In Burn-in Mode, select All frames.

Basic Text Properties lets you set the brightness of the date/time stamp text and the brightness of the text outline - 100% is brightest white and 0% is darkest black. You can also set how transparent you want the text to be - 0% is completely opaque and 99% is almost completely transparent. To begin with, set them to 90, 10 and 0 respectively.

Ignore the Items to Burn-in which are fixed and unchangeable for time stamping. The Rec date and Rec time will always be shown checked - these items mean the date and time that the video files were recorded by the camera.

Positioning options Positioning options

Now click Positioning in the left-hand pane. This page contains a set of X% and Y% controls for setting the horizontal and vertical position of the date and time stamp text on the video frames. Ignore all of the items on this page except the Rec date and Rec time items.

X and Y axes

The X% values go from 0 at the far left of the video frame, up to 99 on the far right of the frame. Similarly, the Y% values go from 0 at the bottom of the video frame, up to 99 at the top. So X%=0 Y%=0 is at the bottom-left, and X%=99 Y%=99 is at the top-right.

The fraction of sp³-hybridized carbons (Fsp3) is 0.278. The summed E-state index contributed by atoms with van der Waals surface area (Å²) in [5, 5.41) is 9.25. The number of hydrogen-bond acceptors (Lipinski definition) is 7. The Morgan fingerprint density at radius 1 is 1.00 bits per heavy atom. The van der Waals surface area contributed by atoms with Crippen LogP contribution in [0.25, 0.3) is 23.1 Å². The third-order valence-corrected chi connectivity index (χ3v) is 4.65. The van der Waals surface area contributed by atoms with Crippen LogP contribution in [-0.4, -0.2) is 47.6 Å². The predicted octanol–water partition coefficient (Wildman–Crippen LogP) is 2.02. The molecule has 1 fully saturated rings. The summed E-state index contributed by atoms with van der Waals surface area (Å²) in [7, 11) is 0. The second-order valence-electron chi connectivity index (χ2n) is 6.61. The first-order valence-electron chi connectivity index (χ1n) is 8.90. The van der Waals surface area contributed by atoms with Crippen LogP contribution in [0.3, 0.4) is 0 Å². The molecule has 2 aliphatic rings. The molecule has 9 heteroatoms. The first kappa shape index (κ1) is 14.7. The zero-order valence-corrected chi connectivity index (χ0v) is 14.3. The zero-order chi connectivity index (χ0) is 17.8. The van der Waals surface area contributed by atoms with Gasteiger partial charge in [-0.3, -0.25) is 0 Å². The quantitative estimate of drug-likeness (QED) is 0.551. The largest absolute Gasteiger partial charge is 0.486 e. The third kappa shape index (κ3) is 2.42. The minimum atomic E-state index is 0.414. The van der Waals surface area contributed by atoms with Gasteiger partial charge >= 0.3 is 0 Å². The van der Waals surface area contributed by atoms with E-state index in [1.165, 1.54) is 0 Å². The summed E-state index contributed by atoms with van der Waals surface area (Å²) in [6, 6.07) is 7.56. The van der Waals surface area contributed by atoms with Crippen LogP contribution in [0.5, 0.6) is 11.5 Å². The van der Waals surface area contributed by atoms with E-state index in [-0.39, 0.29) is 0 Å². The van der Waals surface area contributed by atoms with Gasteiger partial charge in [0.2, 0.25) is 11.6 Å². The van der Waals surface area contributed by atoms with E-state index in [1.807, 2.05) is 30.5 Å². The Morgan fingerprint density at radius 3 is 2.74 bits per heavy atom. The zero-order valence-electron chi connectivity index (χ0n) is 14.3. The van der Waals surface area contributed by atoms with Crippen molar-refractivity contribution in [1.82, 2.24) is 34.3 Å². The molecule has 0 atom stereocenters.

Set the X% and Y% values for the Rec date and Rec time items - this will be a first estimate at present.

X and Y axes
Appearance options Appearance options

Now click Appearance in the left pane. This page allows you to set the font, text size and bold/italic properties of the stamped text. You can also choose which language you want the date and time to appear.

In the Rec date/time locale drop-down list, choose the required language/locale (or just leave it as your native locale).

Choose the Font and Text height - note that the text height is expressed as a percentage of the frame height. Also select bold and/or italic if needed.

If you want fine control over how the date and time text is formatted, check the Custom rec date and Custom rec time boxes, and then type a formatting string into the edit box beneath. The formatting string can contain ordinary text and several formatting codes that control how the elements of the date and time will appear. See this section of the online help for a list of these formatting codes and some example formatting strings.

As you type the formatting string, some example text appears beneath showing you what the date or time stamp text will look like, with the formatting codes expanded. Also if you change the font or the Rec date/time locale, the example text will change to show you what the date/time stamp will look like in the chosen font or language.